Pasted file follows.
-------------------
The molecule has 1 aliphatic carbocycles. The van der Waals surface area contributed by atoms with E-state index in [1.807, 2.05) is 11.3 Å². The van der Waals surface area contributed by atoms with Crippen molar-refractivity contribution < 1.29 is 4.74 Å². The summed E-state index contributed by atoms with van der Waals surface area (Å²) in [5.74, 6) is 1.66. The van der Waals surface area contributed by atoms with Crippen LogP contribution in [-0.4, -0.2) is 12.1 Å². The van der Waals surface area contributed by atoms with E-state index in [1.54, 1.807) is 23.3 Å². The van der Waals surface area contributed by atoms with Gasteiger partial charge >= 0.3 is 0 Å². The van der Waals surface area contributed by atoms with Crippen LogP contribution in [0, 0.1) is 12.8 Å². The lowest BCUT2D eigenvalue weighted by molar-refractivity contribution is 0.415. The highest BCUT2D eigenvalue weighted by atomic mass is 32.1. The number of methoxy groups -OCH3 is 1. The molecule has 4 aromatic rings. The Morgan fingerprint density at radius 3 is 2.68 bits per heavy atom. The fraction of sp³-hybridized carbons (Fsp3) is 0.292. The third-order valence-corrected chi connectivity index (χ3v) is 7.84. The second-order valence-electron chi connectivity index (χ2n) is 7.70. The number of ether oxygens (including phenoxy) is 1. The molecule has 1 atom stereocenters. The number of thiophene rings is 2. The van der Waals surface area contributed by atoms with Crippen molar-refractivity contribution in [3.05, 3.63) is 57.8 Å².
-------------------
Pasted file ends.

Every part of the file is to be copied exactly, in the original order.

The molecule has 1 aliphatic carbocycles. The van der Waals surface area contributed by atoms with E-state index in [1.807, 2.05) is 11.3 Å². The van der Waals surface area contributed by atoms with Crippen molar-refractivity contribution < 1.29 is 4.74 Å². The summed E-state index contributed by atoms with van der Waals surface area (Å²) in [5.74, 6) is 1.66. The van der Waals surface area contributed by atoms with Crippen LogP contribution in [-0.4, -0.2) is 12.1 Å². The van der Waals surface area contributed by atoms with E-state index in [1.54, 1.807) is 23.3 Å². The van der Waals surface area contributed by atoms with Gasteiger partial charge >= 0.3 is 0 Å². The van der Waals surface area contributed by atoms with Crippen LogP contribution in [0, 0.1) is 12.8 Å². The lowest BCUT2D eigenvalue weighted by molar-refractivity contribution is 0.415. The highest BCUT2D eigenvalue weighted by atomic mass is 32.1. The number of methoxy groups -OCH3 is 1. The molecule has 4 aromatic rings. The Morgan fingerprint density at radius 3 is 2.68 bits per heavy atom. The fraction of sp³-hybridized carbons (Fsp3) is 0.292. The third-order valence-corrected chi connectivity index (χ3v) is 7.84. The second-order valence-electron chi connectivity index (χ2n) is 7.70. The number of ether oxygens (including phenoxy) is 1. The molecule has 1 atom stereocenters. The number of thiophene rings is 2. The van der Waals surface area contributed by atoms with Crippen molar-refractivity contribution in [3.05, 3.63) is 57.8 Å².